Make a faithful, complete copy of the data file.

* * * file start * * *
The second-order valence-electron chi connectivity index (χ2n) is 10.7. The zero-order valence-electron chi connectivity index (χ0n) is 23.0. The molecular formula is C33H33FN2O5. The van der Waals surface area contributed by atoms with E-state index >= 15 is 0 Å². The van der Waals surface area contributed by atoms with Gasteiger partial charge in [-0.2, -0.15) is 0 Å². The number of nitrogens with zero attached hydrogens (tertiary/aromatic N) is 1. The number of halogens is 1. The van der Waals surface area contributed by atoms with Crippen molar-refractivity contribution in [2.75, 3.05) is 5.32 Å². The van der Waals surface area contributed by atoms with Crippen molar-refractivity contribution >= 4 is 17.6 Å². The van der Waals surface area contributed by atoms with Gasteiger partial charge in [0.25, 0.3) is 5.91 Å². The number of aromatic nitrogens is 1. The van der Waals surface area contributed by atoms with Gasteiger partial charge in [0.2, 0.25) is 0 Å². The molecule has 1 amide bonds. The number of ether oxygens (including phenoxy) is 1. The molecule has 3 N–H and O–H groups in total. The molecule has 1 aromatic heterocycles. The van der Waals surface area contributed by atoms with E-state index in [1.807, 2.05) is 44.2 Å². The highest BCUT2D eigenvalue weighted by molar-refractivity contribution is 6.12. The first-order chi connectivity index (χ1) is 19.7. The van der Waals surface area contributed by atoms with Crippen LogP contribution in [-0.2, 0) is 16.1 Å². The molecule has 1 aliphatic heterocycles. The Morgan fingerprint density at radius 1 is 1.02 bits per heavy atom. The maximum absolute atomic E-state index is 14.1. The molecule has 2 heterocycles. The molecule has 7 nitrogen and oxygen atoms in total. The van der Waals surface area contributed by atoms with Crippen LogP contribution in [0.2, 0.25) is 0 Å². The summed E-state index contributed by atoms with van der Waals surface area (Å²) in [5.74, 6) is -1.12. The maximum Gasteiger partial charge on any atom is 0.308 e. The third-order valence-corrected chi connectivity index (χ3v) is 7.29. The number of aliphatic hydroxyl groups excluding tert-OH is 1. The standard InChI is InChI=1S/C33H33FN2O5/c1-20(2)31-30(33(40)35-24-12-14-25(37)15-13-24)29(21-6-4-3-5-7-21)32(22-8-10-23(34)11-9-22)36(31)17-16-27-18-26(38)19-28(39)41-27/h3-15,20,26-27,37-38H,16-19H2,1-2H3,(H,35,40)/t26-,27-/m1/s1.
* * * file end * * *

The second-order valence-electron chi connectivity index (χ2n) is 10.7. The zero-order valence-electron chi connectivity index (χ0n) is 23.0. The molecular formula is C33H33FN2O5. The van der Waals surface area contributed by atoms with E-state index >= 15 is 0 Å². The van der Waals surface area contributed by atoms with Gasteiger partial charge in [-0.2, -0.15) is 0 Å². The number of nitrogens with zero attached hydrogens (tertiary/aromatic N) is 1. The number of halogens is 1. The van der Waals surface area contributed by atoms with Crippen molar-refractivity contribution in [2.75, 3.05) is 5.32 Å². The van der Waals surface area contributed by atoms with Crippen molar-refractivity contribution >= 4 is 17.6 Å². The van der Waals surface area contributed by atoms with Gasteiger partial charge in [0.25, 0.3) is 5.91 Å². The number of aromatic nitrogens is 1. The van der Waals surface area contributed by atoms with Gasteiger partial charge in [0.2, 0.25) is 0 Å². The molecule has 1 amide bonds. The number of ether oxygens (including phenoxy) is 1. The molecule has 3 N–H and O–H groups in total. The molecule has 1 aromatic heterocycles. The van der Waals surface area contributed by atoms with E-state index in [1.807, 2.05) is 44.2 Å². The highest BCUT2D eigenvalue weighted by molar-refractivity contribution is 6.12. The first-order chi connectivity index (χ1) is 19.7. The van der Waals surface area contributed by atoms with Crippen LogP contribution in [-0.2, 0) is 16.1 Å². The molecule has 1 aliphatic heterocycles. The Morgan fingerprint density at radius 1 is 1.02 bits per heavy atom. The maximum absolute atomic E-state index is 14.1. The molecule has 2 heterocycles. The molecule has 7 nitrogen and oxygen atoms in total. The van der Waals surface area contributed by atoms with Crippen LogP contribution in [0.2, 0.25) is 0 Å². The summed E-state index contributed by atoms with van der Waals surface area (Å²) in [5.74, 6) is -1.12. The maximum Gasteiger partial charge on any atom is 0.308 e. The third-order valence-corrected chi connectivity index (χ3v) is 7.29. The number of aliphatic hydroxyl groups excluding tert-OH is 1. The standard InChI is InChI=1S/C33H33FN2O5/c1-20(2)31-30(33(40)35-24-12-14-25(37)15-13-24)29(21-6-4-3-5-7-21)32(22-8-10-23(34)11-9-22)36(31)17-16-27-18-26(38)19-28(39)41-27/h3-15,20,26-27,37-38H,16-19H2,1-2H3,(H,35,40)/t26-,27-/m1/s1.